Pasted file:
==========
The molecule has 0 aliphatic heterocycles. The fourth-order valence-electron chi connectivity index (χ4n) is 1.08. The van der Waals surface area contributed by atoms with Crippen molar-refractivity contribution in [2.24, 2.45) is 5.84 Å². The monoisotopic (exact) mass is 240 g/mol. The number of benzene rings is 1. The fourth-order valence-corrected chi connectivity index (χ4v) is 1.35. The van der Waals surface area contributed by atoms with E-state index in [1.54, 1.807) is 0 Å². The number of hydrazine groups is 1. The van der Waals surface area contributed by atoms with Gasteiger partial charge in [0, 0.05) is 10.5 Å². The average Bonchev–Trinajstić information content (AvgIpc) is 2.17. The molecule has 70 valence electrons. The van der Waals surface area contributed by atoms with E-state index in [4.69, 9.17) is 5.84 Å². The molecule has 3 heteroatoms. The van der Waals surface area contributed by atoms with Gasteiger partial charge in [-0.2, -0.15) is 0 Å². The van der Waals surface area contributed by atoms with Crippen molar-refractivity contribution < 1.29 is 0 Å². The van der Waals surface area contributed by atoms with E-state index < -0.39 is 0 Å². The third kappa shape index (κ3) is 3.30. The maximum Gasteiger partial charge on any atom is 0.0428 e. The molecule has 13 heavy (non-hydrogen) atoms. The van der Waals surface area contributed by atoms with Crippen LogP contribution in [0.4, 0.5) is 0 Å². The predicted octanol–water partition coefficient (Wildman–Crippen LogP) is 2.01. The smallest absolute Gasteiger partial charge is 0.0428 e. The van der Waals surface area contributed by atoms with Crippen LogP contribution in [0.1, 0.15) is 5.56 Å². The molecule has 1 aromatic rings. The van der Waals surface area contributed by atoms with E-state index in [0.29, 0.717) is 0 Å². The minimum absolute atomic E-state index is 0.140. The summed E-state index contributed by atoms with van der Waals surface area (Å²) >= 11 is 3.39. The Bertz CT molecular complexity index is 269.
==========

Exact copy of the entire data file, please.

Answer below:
The molecule has 0 aliphatic heterocycles. The fourth-order valence-electron chi connectivity index (χ4n) is 1.08. The van der Waals surface area contributed by atoms with Crippen molar-refractivity contribution in [2.24, 2.45) is 5.84 Å². The monoisotopic (exact) mass is 240 g/mol. The number of benzene rings is 1. The fourth-order valence-corrected chi connectivity index (χ4v) is 1.35. The van der Waals surface area contributed by atoms with E-state index in [1.54, 1.807) is 0 Å². The number of hydrazine groups is 1. The van der Waals surface area contributed by atoms with Gasteiger partial charge in [0, 0.05) is 10.5 Å². The average Bonchev–Trinajstić information content (AvgIpc) is 2.17. The molecule has 70 valence electrons. The van der Waals surface area contributed by atoms with E-state index in [4.69, 9.17) is 5.84 Å². The molecule has 3 heteroatoms. The van der Waals surface area contributed by atoms with Gasteiger partial charge in [-0.2, -0.15) is 0 Å². The van der Waals surface area contributed by atoms with Crippen molar-refractivity contribution < 1.29 is 0 Å². The van der Waals surface area contributed by atoms with E-state index < -0.39 is 0 Å². The third kappa shape index (κ3) is 3.30. The maximum Gasteiger partial charge on any atom is 0.0428 e. The molecule has 13 heavy (non-hydrogen) atoms. The van der Waals surface area contributed by atoms with Crippen LogP contribution in [0.4, 0.5) is 0 Å². The predicted octanol–water partition coefficient (Wildman–Crippen LogP) is 2.01. The smallest absolute Gasteiger partial charge is 0.0428 e. The van der Waals surface area contributed by atoms with Crippen LogP contribution in [0.1, 0.15) is 5.56 Å². The molecule has 1 aromatic rings. The van der Waals surface area contributed by atoms with E-state index in [0.29, 0.717) is 0 Å². The minimum absolute atomic E-state index is 0.140. The summed E-state index contributed by atoms with van der Waals surface area (Å²) >= 11 is 3.39. The Bertz CT molecular complexity index is 269.